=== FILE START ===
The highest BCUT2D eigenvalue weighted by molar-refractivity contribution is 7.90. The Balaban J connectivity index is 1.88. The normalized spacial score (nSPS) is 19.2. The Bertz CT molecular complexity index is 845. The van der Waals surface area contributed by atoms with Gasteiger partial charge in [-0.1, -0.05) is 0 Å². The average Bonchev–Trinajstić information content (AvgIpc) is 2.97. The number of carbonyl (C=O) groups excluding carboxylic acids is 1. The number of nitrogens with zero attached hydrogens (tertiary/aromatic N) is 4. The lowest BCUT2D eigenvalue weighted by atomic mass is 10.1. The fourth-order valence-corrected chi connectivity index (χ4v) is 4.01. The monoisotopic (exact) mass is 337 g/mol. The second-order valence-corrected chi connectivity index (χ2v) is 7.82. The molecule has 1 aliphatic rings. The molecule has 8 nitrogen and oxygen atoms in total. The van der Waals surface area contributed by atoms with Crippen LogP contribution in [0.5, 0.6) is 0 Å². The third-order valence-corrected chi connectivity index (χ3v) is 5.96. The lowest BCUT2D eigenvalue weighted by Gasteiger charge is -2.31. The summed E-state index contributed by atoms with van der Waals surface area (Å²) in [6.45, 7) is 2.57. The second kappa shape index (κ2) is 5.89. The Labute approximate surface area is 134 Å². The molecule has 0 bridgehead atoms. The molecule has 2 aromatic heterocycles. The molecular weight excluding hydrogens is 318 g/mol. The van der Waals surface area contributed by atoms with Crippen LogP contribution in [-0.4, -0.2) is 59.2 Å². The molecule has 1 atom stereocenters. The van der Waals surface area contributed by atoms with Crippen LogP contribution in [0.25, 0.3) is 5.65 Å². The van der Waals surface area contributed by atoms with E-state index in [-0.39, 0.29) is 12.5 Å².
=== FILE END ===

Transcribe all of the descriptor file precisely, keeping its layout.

The highest BCUT2D eigenvalue weighted by molar-refractivity contribution is 7.90. The Balaban J connectivity index is 1.88. The normalized spacial score (nSPS) is 19.2. The Bertz CT molecular complexity index is 845. The van der Waals surface area contributed by atoms with Gasteiger partial charge in [-0.1, -0.05) is 0 Å². The average Bonchev–Trinajstić information content (AvgIpc) is 2.97. The number of carbonyl (C=O) groups excluding carboxylic acids is 1. The number of nitrogens with zero attached hydrogens (tertiary/aromatic N) is 4. The lowest BCUT2D eigenvalue weighted by atomic mass is 10.1. The fourth-order valence-corrected chi connectivity index (χ4v) is 4.01. The monoisotopic (exact) mass is 337 g/mol. The second-order valence-corrected chi connectivity index (χ2v) is 7.82. The molecule has 1 aliphatic rings. The molecule has 8 nitrogen and oxygen atoms in total. The van der Waals surface area contributed by atoms with Crippen LogP contribution in [0.5, 0.6) is 0 Å². The third-order valence-corrected chi connectivity index (χ3v) is 5.96. The lowest BCUT2D eigenvalue weighted by Gasteiger charge is -2.31. The summed E-state index contributed by atoms with van der Waals surface area (Å²) in [6.45, 7) is 2.57. The second kappa shape index (κ2) is 5.89. The Labute approximate surface area is 134 Å². The molecule has 0 bridgehead atoms. The molecule has 2 aromatic heterocycles. The molecular weight excluding hydrogens is 318 g/mol. The van der Waals surface area contributed by atoms with Crippen LogP contribution in [-0.4, -0.2) is 59.2 Å². The molecule has 1 atom stereocenters. The van der Waals surface area contributed by atoms with Crippen LogP contribution in [0.25, 0.3) is 5.65 Å². The van der Waals surface area contributed by atoms with E-state index in [-0.39, 0.29) is 12.5 Å².